The Manhattan Project

Kathleen Hitchock's Interview

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White Bluffs, Washington, located a few miles upriver from Hanford and considered one of the prettiest towns on the Columbia River, was yet another casualty of the 1943 government invasion. Kathleen Hitchcock was the daughter of Tom and Jane O'Larey, owners the local newspaper, "The White Bluffs Spokesman."
Manhattan Project Location(s): 
Date of Interview: 
1986
Location of the Interview: 
Richland
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Transcript: 

[Interviewed by Robert W. Mull, from S.L. Sanger's Working on the Bomb: An Oral History of WWII Hanford, Portland State University, 1995]

We came from the Waterville area. My parents moved down to White Bluffs to develop a fruit orchard. They bought a 10-acre place that had been planted to apples. They really pioneered. This had to have been 1910.

When we first went out there, it was pretty difficult. There was a man who had the newspaper by the name of Angus Hay. My father bought the paper from him, knowing nothing about the business. The post office went with it. That was the way we grew up, helping in the post office and the print shop. The paper had a circulation of three or four hundred, mainly because it went upriver to Priest Rapids, Wahluke and all the little towns, then downriver to Hanford, some to Richland. It was delivered by mail. My father and mother would write the articles. They enjoyed the newspaper. Sometimes Rufus Woods from Wenatchee and Colonel Robertson from Yakima (newspaper editors) would come by and stop and it would be a big day.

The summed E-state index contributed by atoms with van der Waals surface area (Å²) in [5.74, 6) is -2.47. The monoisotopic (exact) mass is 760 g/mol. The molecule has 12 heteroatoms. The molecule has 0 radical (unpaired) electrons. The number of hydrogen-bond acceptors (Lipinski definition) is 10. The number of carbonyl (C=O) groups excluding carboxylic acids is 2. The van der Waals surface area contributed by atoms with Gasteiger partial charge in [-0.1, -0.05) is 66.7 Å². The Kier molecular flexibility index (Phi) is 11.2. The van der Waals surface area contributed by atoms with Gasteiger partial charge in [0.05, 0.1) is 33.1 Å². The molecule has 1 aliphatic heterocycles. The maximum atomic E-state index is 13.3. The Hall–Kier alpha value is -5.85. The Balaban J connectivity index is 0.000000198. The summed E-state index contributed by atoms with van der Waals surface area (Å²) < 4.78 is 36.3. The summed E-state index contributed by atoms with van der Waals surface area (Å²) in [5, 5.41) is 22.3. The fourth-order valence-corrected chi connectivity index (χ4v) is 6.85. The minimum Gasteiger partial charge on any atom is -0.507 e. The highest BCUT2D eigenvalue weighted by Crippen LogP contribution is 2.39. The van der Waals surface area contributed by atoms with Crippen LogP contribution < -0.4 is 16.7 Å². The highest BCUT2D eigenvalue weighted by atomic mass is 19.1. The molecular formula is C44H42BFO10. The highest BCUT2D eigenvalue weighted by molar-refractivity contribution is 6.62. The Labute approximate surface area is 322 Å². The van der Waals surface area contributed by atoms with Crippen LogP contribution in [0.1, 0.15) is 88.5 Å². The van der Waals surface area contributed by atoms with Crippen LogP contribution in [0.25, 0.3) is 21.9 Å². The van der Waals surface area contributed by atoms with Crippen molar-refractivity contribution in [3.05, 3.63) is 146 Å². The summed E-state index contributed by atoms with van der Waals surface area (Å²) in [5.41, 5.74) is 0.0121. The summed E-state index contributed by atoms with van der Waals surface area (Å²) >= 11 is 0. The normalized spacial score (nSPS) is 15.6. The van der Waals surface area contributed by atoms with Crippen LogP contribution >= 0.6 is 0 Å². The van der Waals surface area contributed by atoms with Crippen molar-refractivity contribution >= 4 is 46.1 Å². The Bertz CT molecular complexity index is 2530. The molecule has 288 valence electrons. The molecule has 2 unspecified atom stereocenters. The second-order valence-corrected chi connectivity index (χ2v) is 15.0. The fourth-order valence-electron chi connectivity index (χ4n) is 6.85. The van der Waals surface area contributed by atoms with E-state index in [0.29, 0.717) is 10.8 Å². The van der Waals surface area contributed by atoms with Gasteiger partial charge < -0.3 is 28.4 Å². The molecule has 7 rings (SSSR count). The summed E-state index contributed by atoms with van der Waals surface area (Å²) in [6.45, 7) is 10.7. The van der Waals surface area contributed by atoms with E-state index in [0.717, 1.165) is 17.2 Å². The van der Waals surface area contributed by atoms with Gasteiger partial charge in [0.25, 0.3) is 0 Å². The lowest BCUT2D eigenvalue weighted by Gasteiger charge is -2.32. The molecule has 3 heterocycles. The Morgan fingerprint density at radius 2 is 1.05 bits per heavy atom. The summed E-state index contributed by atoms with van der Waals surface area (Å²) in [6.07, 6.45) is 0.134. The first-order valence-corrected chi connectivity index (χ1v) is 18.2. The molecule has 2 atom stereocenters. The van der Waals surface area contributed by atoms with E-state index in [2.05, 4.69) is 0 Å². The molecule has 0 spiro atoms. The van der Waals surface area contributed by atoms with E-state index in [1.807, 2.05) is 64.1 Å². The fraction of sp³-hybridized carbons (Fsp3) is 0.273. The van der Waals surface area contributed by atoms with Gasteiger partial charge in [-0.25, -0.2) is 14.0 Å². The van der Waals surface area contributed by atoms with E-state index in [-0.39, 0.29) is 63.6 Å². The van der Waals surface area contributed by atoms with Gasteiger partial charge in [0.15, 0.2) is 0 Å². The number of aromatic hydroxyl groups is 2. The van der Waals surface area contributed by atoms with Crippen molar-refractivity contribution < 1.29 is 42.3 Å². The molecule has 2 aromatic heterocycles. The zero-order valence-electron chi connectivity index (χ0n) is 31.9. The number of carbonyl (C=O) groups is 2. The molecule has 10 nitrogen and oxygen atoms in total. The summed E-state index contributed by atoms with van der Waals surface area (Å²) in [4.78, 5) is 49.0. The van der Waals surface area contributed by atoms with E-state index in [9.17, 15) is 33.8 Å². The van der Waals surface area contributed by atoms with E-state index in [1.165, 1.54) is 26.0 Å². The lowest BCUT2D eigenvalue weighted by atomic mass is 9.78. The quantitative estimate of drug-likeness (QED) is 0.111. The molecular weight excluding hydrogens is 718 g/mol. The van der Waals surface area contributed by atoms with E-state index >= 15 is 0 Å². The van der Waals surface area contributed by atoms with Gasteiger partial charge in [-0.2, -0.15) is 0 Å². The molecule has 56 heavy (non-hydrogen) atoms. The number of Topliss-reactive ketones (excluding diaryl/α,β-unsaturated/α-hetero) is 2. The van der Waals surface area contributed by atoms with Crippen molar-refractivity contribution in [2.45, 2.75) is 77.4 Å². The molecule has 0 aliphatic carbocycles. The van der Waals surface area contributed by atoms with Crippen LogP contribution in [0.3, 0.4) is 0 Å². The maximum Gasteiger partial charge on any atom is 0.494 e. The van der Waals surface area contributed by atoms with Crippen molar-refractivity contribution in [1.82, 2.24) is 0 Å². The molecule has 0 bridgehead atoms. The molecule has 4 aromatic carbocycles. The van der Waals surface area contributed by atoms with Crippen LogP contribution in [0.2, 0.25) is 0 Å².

Our first house was just kind of a tent, then we added to it as we could. We were going to build a nicer house, my father had started the basement, when we bought the newspaper. We moved from the ranch house into a house close to the river. That was fairly nice. We kept the ranch and always har­vested the fruit.

My dad did the paper for a while, then of course, the war started. My mother took the evacuation very hard, they had always expected to live there the rest of their lives. And it was pretty hard when the Army engineers came in and told them to, you know, get out. Gave them maybe a week to get out, maybe they had their farm and animals and no money. No cash! Nobody had cash in those days.

It was a pretty hard thing. Some of them ended up at Medical Lake (a state mental hospital), you know, couldn't quite face it. My mother never really adjusted to it. The fact that the government could come in and take your home away. We were in the war and they felt like they were donating as many young men as any other place to the war effort. It was really sad. They didn't know what for, they only knew it was for the war effort.

All of a sudden this little town would have the Army come in and stop a car and see who you are and what you're doing. They resented the whole thing, even knowing that it was for the war effort, whatever it was. They felt it was too great a sacrifice.